Alexandr Kostochka found the following new proof to the classical theorem.

**Vizing’s Theorem.** For every simple graph , .

**Proof. **We prove by contradiction; assume that is a minimal counter-example (in terms of number of edges) to the statement; that is, has no edge-()-coloring.

Let be an edge-()-coloring of . For every , let denote the set of colors in not used to color the edges incident to ; one can see that .

Construct the auxiliary multidigraph as follows: and there is a directed edge from to in if . Intuitively an edge from to means that if we can recolor , then we can recolor as well. Let be the set of vertices reachable in from ( as well); any recoloring of an edge for will imply that we can color . Since the out-neighbors of a vertex reachable from also are reachable from , for every . Therefore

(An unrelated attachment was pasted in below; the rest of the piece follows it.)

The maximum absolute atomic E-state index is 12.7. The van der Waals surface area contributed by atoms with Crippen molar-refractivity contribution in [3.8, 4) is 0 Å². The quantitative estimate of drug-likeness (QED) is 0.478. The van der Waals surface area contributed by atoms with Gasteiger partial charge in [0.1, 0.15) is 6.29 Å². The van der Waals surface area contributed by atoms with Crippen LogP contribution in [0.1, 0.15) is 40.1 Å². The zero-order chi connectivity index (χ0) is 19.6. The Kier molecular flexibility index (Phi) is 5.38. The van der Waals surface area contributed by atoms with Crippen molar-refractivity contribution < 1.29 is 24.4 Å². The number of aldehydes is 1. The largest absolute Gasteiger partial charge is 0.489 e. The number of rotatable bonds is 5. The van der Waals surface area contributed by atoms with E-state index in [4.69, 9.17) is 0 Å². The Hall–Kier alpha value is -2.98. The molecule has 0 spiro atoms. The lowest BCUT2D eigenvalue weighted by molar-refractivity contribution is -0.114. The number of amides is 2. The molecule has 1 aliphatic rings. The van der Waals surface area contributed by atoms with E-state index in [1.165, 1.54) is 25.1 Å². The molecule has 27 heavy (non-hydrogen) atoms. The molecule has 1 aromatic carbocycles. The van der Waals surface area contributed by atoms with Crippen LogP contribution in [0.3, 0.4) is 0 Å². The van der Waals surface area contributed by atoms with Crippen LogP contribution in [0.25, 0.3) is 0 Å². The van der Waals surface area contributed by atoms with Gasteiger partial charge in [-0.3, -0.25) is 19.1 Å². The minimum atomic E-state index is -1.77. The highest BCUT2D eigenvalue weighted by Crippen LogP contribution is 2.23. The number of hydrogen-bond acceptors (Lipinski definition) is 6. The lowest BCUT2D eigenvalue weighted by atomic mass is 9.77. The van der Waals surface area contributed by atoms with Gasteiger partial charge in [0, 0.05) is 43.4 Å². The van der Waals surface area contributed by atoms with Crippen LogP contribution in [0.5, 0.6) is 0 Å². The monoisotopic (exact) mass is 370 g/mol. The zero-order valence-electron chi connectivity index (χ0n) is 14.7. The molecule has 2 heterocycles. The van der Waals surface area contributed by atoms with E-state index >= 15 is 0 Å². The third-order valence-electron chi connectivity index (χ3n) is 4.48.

and the theorem will be proven if we can show that

- and
- for all ;

this implies

,

a contradiction. Items (1) and (2) follow from the following claims. Let .

**Claim 1 (Exchange argument).** for every .

Proof sketch. Recolor the edges of the form for each on the path from to .

Claim 1 yields that for every and , there is some with . Then by the definition of , . Because for each and for ; so

for every and .

**Claim 2 (Distinct -sets). **For all distinct , .

Proof sketch. A *-path* in is a path whose edges are alternately colored with and . A *-path* is a -path from to in .

Claim: If and , then contains an -path. The claim follows from a Kempe-chain-like argument to recolor with .

Then suppose there are with , then the -path starting at must end at both and , a contradiction.

Claim 2 yields that for every and , because the color on edge corresponds to a unique in-neighbor of (and there are no color on edge ).

### Like this:

Like Loading...

Ph.D. student in the Department of Computer Science, University of Illinois at Urbana-Champaign.